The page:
CNN'S Pilgrim Debunks Hate Group Hysteria Peddled by CNN's Sanchez
SANCHEZ: Since the administration of Barack Obama began in this country, has there been a heightened sense of any kind of hate? We first started discovering this last night in one of the interviews we did.Minutes later, Sanchez interviewed Mark Potok of the Southern Poverty Law Center:
But before we do that, I want to show you something now. I want you to just write down some numbers. These are hate groups in the United States, all right? Let's start with the first year. I think we're going to start with the year 2000 -- 602 hate groups at the time in the United States, as counted by the best resource on this, by the way, the Southern Poverty Law Center.
Now let's go to 2007. Uh-oh. It's going up, 888. Now let's go to 2008. Uh-oh. Going up again, 926.
POTOK: Well, as you suggested in your intro, there have been quite a growth over the last eight years.Only a few hours later on Lou Dobbs Tonight, correspondent Kitty Pilgrim provided a different perspective:
Until about a year ago, that growth was driven almost entirely by these groups pushing the immigration issue and especially the idea that people with brown skin are kind of coming to destroy our country. In the last year, though, we have seen several other factors come into play, you know, the assent, obviously, of Barack Obama, the announcement by the Census Bureau that whites will lose their majority in this country along about the year 2042, and the crashing economy and worsening unemployment.
All of those things are very much playing into the continued growth of these groups. Frankly, I think we're in a very worrying situation. I think it could get quite a bit worse.
SANCHEZ: Well, what I'm hearing you say is, remember the movie "The Perfect Storm," when everything kind of came together? And you just outlined the three things. You have got the economy. You have got the residue of the nativist rhetoric in this country, and you have Barack Obama, a liberal African-American president, as the leader of our country.
When you put all those three things together, what do you -- what do we have to do? We do we foresee down the line?
POTOK: Well, I think, just as you suggest, it is a kind of a perfect storm of factors that at the very least favors the growth of these groups.
KITTY PILGRIM, CNN CORRESPONDENT: The Southern Poverty Law Center says absolutely hate crime -- hate groups in America are growing. They say the debate over immigration, the recession and the election of Barack Obama, the first black president, is animating more hate groups. But the director of the Southern Poverty Law Center today admitted there are no data on the increased recruitment of hate groups.The Southern Poverty Law Center, cited by Sanchez as "the best resource on this," is itself an extremely liberal outfit. Typical is an article on its Website that warns "an array of right-wing foundations and think tanks support efforts to make bigoted and discredited ideas respectable." This dangerous array, we're told, includes the American Enterprise Institute, the Free Congress Foundation, the Ludwig von Mises Institute, the John M. Olin Foundation, and David Horowitz's Center for the Study of Popular Culture.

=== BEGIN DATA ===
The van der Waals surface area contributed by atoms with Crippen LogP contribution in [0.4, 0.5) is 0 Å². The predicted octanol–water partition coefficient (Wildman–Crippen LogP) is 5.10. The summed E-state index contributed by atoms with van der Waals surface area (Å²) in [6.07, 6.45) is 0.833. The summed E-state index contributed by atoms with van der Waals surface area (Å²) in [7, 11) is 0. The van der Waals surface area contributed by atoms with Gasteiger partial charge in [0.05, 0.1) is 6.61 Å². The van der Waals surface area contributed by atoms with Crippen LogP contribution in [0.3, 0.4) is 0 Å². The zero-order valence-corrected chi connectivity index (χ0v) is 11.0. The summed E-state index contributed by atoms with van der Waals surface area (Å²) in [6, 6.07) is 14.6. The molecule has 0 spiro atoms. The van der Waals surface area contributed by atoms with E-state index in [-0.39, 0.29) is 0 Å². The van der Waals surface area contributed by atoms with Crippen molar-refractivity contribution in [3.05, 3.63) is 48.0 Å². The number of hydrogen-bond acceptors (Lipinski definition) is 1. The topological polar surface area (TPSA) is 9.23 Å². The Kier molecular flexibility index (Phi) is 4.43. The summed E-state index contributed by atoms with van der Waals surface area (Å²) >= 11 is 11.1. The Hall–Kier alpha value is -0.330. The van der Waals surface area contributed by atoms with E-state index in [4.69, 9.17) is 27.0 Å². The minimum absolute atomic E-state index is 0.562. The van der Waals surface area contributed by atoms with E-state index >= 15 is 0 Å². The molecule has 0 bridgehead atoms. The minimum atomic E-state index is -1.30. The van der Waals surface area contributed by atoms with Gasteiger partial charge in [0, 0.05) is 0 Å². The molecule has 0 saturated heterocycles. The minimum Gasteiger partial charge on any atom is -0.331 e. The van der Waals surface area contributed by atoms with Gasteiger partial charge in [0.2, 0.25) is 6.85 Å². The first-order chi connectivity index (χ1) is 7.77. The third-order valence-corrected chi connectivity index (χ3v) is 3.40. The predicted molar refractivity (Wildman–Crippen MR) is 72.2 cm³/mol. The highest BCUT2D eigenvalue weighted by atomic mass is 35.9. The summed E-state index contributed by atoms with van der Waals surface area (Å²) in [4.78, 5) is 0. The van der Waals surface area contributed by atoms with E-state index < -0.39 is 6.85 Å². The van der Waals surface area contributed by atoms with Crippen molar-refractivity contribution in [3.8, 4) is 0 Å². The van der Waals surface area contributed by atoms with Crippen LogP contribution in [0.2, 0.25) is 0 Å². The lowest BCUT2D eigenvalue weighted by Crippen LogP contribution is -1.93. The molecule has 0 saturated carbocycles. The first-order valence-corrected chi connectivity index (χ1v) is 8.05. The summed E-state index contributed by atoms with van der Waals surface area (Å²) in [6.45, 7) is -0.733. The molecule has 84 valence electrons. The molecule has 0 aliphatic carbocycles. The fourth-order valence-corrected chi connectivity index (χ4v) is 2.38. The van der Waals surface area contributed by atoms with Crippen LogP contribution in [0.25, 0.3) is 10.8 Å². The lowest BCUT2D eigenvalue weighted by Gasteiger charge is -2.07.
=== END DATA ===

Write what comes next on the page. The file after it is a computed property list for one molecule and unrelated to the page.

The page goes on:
(BEGIN VIDEO CLIP)
MARK POTOK, SOUTHERN POVERTY LAW CENTER: It is a kind of perfect storm of factors that at the very least favors the growth of these groups. You know, whether they are actually able to translate all of these things into recruitment, you know, we have yet to see.
(END VIDEO CLIP)
PILGRIM: Now, we talked to the FBI today about the report. The FBI does not recognize the term "hate group." They told us they do not monitor individuals or groups of individuals based on what they think or they say, or because a group or individual espouses a cause. It's only when a line is crossed and when an act of violence is committed.
Now, by that measure, hate crimes are going down. The FBI uses data collected by state and local law-enforcement agencies, and this is what we've found. In 1995, hate crimes totaled 7,974. In 2007, 12 years later, they totaled 7,624. That's a decline of 4 percent.
Meanwhile, the U.S. population rose 16 percent in that period of time. So, hate crimes are definitely declining, according to the FBI. And it's interesting, Lou, what the Southern Poverty Law Center defines as a hate group. They say it's based on ideology. It's not based on action. If you're included in this group, it's not based on criminality or violence or future...
DOBBS: Define a hate group, according to them.
PILGRIM: They say it's any group that thinks less of some other group, that thinks that they're inferior. That's their broadest definition, based on ideology, and that's how they define it.
DOBBS: Well, you know, that would not be an appropriate (ph) way to look at any group. But at the same time, one wonders how Mark Potok, the head of the Southern Poverty Law Center, could say that conditions favor the growth of hate groups, but they have no proof of recruitment. This is -- I mean, that's pretty pitiful, really. And I know a number of news organizations picking up and going with this, because they think it's a ratings-grabber.
PILGRIM: You really have to push this report to say, what are they really saying here. They're including nonviolent groups with violent groups. The definition is so utterly fuzzy on "hate group" that...
DOBBS: Which obviously the FBI, the Justice Department rejects.
PILGRIM: They absolutely do.
Rick Sanchez is a dependable liberal. He can find a reason to criticize America almost every day. By selectively airing viewer opinions that coincide with his own and repeatedly interviewing other liberals, his program is often flagrantly slanted.
Kudos to Kitty Pilgrim for, unlike Sanchez, getting past the ideological bluster and looking for the truth. Gee, I hope that doesn't hurt her career in journalism.